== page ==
The second way begins in disappointment, when the disciples fail in some way or feel inadequate. So Luke 17 opens with Jesus’ command to forgive someone who is truly sorry, even if they mistreat you seven times in a single day. Another mustard seed passage follows the disciples failure to cast out demons, and another follows Jesus’ unlikely decision to punish the fig tree. Failing at forgiveness, failing at casting out demons, failing to fathom the fig tree’s fate, the disciples ask for more faith.

“If you had faith no bigger than a tiny mustard seed, you could tell this mulberry tree to pull itself up, roots and all, and to plant itself in the ocean. And it would!”

And this, of course, opens another question: this time the question of what is moving where. Because Matthew, who is also busy reporting on faith like a mustard seed, isn’t moving trees in the ocean, he’s moving mountains:

“Truly I tell you, if you have faith as small as a mustard seed, you can say to this mountain, 'Move from here to there,' and it will move.”

Suddenly we’re moving mountains, which of course, takes us back to St. Paul:

“If I have the gift of prophecy and can fathom all mysteries and all knowledge, and if I have a faith that can move mountains, but do not have love, I am nothing.”

Now you’re back at some summer wedding in your mind’s eye, but come back. We have a problem to solve, and I can’t do it all by myself.

Taken together—the miracles of Jesus, the potential of the mustard seed, the promise that faith can move mountains—the most predictable part of the whole narrative are the words “make our faith stronger!” You can’t walk beside the son of the Most High, see the lame walk and the blind see, and not want to possess such faith.

So we have to pause then, and ask the question “who is doing what to whom?” What is truly happening when people are healed and fig trees wither and mountains move? God is at work in the world. In other words, if faith is something you see, then faith is the ability to witness what God is already doing around us.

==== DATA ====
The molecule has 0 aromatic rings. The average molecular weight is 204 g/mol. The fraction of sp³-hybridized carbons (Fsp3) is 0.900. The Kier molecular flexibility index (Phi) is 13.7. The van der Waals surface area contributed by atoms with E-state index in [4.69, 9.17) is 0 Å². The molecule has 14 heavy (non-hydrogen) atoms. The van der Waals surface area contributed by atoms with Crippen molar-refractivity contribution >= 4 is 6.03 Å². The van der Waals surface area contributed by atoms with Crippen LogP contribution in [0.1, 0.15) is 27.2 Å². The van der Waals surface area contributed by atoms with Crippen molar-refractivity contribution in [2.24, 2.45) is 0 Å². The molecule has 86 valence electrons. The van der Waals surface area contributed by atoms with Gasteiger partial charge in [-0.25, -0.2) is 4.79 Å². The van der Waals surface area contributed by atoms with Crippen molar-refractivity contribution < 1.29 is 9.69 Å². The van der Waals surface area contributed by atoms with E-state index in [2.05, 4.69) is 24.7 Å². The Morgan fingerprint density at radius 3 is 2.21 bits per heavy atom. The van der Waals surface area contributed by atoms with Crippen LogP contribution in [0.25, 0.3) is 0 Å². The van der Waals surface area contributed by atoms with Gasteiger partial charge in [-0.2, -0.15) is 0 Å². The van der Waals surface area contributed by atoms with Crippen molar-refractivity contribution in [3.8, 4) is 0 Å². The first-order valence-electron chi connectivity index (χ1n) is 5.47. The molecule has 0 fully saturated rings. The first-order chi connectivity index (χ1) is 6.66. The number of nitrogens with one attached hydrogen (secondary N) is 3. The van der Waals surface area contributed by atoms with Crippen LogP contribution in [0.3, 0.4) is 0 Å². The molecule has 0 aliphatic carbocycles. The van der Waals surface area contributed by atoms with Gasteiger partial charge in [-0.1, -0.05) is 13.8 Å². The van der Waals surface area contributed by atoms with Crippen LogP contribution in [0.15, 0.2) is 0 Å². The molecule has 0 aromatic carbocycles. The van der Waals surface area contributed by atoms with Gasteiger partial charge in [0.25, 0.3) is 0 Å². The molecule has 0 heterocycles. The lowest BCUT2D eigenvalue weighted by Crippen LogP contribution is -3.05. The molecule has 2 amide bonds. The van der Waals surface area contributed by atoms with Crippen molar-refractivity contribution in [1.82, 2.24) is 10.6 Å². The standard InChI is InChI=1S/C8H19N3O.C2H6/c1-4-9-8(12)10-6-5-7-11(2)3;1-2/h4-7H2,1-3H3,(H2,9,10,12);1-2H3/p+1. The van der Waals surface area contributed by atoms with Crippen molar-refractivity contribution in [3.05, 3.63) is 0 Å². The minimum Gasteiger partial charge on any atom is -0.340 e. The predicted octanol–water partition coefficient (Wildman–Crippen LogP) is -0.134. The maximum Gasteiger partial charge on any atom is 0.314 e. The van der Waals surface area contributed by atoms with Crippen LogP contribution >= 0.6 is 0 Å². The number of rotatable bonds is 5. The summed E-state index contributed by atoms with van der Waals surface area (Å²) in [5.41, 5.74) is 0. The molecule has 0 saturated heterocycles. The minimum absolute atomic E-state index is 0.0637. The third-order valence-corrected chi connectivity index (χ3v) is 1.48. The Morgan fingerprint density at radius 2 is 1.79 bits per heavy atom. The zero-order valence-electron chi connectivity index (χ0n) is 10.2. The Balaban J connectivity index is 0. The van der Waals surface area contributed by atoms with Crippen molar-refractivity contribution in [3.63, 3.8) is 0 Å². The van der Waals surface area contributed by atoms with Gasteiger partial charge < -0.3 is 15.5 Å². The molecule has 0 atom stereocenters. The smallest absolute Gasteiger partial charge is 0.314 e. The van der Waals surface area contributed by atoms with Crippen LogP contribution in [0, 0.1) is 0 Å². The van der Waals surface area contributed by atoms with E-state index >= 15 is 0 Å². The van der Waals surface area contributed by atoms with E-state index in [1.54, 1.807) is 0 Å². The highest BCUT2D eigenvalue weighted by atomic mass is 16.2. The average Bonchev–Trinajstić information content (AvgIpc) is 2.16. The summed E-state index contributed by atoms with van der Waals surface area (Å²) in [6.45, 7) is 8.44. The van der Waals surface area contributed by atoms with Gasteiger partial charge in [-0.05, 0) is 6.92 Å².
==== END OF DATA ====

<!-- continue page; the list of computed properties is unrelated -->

Faith is the ability to witness what God is already doing around us. And this faith seems to ebb and flow. Back in the 80’s, when good schools like Queen’s were teaching theology to young impressionable people like me, we seemed to lose sight of this overall lesson, opting instead to become church-based sociologists rather than people of faith. Let me explain.

Back in the boom years, the years when we so busy managing hundreds of children in the church school and weekends of weddings, we didn’t have a lot of time left over for the community. People had needs, but we tended to meet the need with benevolent funds rather than outreach, easier to say ‘take the cash and go’ then complicate things by asking how else we could help.

Then when the boom ended, we had the time to look at our communities once more. We quickly realized that we were disconnected from the communities that surround our churches, and we turned to the academy for tools to help. Looking through the eyes of the sociologist, we saw societal problems begging for society-wide solutions and were often immobilized by the need.

Then someone suggested another tack: why not look instead through the eyes of faith—the ability to witness what God is already doing around us. People in the community were already busy doing Matthew 25 work—feeding the hungry and clothing the naked—surely this was God at work.

So we revised our approach from deciding what we thought should happen (God’s church has a mission) to what God is already doing (God’s mission has a church). We used the eyes of faith to see that God is already busy moving mountains and turning the smallest things into something big.

In a few moments, we will turn something small into something big. We will gather at the table and transform simple bread and grape juice into a story of redemption and future hope. We will come as individuals and leave as a whole, remade through Christ’s own presence.

May God bless us with the eyes of faith, the ability to witness what God is already doing in us and others by the Spirit, Amen.